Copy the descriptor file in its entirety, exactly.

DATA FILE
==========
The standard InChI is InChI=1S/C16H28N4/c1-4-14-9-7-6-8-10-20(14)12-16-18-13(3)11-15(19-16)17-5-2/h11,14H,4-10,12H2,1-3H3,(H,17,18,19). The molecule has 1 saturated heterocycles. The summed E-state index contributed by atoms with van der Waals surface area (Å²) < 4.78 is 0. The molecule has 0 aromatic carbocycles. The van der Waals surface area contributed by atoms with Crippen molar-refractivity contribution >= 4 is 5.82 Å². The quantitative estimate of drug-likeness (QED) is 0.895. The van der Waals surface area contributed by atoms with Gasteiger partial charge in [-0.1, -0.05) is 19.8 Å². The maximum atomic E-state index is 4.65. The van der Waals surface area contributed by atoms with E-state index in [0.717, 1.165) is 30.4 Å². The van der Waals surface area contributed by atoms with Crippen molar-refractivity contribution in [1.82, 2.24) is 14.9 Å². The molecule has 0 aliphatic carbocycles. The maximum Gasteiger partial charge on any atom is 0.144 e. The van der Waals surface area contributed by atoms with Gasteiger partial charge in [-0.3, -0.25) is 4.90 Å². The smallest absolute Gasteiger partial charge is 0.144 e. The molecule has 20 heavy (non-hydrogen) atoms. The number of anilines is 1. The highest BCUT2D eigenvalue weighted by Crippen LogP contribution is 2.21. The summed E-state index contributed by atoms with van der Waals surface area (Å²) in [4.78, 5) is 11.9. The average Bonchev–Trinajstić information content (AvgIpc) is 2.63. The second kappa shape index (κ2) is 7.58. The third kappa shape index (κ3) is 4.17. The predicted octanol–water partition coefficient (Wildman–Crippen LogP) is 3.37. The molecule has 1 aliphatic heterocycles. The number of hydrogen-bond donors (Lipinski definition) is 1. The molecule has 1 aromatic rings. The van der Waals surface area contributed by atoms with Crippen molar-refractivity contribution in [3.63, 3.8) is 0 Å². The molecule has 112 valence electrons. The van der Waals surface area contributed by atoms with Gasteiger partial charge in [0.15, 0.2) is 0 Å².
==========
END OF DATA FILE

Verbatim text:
The standard InChI is InChI=1S/C16H28N4/c1-4-14-9-7-6-8-10-20(14)12-16-18-13(3)11-15(19-16)17-5-2/h11,14H,4-10,12H2,1-3H3,(H,17,18,19). The molecule has 1 saturated heterocycles. The summed E-state index contributed by atoms with van der Waals surface area (Å²) < 4.78 is 0. The molecule has 0 aromatic carbocycles. The van der Waals surface area contributed by atoms with Crippen molar-refractivity contribution >= 4 is 5.82 Å². The quantitative estimate of drug-likeness (QED) is 0.895. The van der Waals surface area contributed by atoms with Gasteiger partial charge in [-0.1, -0.05) is 19.8 Å². The maximum atomic E-state index is 4.65. The van der Waals surface area contributed by atoms with E-state index in [0.717, 1.165) is 30.4 Å². The van der Waals surface area contributed by atoms with Crippen molar-refractivity contribution in [1.82, 2.24) is 14.9 Å². The molecule has 0 aliphatic carbocycles. The maximum Gasteiger partial charge on any atom is 0.144 e. The van der Waals surface area contributed by atoms with Gasteiger partial charge in [-0.3, -0.25) is 4.90 Å². The smallest absolute Gasteiger partial charge is 0.144 e. The molecule has 20 heavy (non-hydrogen) atoms. The number of anilines is 1. The highest BCUT2D eigenvalue weighted by Crippen LogP contribution is 2.21. The summed E-state index contributed by atoms with van der Waals surface area (Å²) in [4.78, 5) is 11.9. The average Bonchev–Trinajstić information content (AvgIpc) is 2.63. The second kappa shape index (κ2) is 7.58. The third kappa shape index (κ3) is 4.17. The predicted octanol–water partition coefficient (Wildman–Crippen LogP) is 3.37. The molecule has 1 aliphatic heterocycles. The number of hydrogen-bond donors (Lipinski definition) is 1. The molecule has 1 aromatic rings. The van der Waals surface area contributed by atoms with Crippen molar-refractivity contribution in [3.63, 3.8) is 0 Å². The molecule has 112 valence electrons. The van der Waals surface area contributed by atoms with Gasteiger partial charge in [0.15, 0.2) is 0 Å².